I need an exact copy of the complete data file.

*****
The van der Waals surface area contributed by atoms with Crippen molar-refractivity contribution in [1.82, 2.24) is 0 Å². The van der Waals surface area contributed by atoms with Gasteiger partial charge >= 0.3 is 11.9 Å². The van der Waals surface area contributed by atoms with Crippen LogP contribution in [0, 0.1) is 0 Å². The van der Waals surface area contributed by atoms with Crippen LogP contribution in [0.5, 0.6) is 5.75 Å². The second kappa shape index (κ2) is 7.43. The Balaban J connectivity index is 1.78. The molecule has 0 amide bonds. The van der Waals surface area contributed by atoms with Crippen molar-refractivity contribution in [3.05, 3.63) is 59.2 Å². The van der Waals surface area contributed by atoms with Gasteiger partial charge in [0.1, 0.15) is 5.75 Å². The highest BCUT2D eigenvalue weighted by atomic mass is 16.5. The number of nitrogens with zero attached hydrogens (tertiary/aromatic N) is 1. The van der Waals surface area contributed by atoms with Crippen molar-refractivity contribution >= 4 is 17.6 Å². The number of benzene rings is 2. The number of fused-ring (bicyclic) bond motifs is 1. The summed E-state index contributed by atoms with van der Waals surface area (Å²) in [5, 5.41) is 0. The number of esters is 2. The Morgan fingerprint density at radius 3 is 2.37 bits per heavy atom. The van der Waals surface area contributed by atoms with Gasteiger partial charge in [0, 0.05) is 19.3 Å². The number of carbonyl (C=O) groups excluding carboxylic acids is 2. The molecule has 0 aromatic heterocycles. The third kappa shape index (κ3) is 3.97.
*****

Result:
The van der Waals surface area contributed by atoms with Crippen molar-refractivity contribution in [1.82, 2.24) is 0 Å². The van der Waals surface area contributed by atoms with Gasteiger partial charge >= 0.3 is 11.9 Å². The van der Waals surface area contributed by atoms with Crippen LogP contribution in [0, 0.1) is 0 Å². The van der Waals surface area contributed by atoms with Crippen LogP contribution in [0.5, 0.6) is 5.75 Å². The second kappa shape index (κ2) is 7.43. The Balaban J connectivity index is 1.78. The molecule has 0 amide bonds. The van der Waals surface area contributed by atoms with Crippen molar-refractivity contribution in [3.05, 3.63) is 59.2 Å². The van der Waals surface area contributed by atoms with Gasteiger partial charge in [0.1, 0.15) is 5.75 Å². The highest BCUT2D eigenvalue weighted by atomic mass is 16.5. The number of nitrogens with zero attached hydrogens (tertiary/aromatic N) is 1. The van der Waals surface area contributed by atoms with Crippen molar-refractivity contribution >= 4 is 17.6 Å². The number of benzene rings is 2. The number of fused-ring (bicyclic) bond motifs is 1. The summed E-state index contributed by atoms with van der Waals surface area (Å²) in [5, 5.41) is 0. The number of esters is 2. The Morgan fingerprint density at radius 3 is 2.37 bits per heavy atom. The van der Waals surface area contributed by atoms with Gasteiger partial charge in [0, 0.05) is 19.3 Å². The number of carbonyl (C=O) groups excluding carboxylic acids is 2. The molecule has 0 aromatic heterocycles. The third kappa shape index (κ3) is 3.97.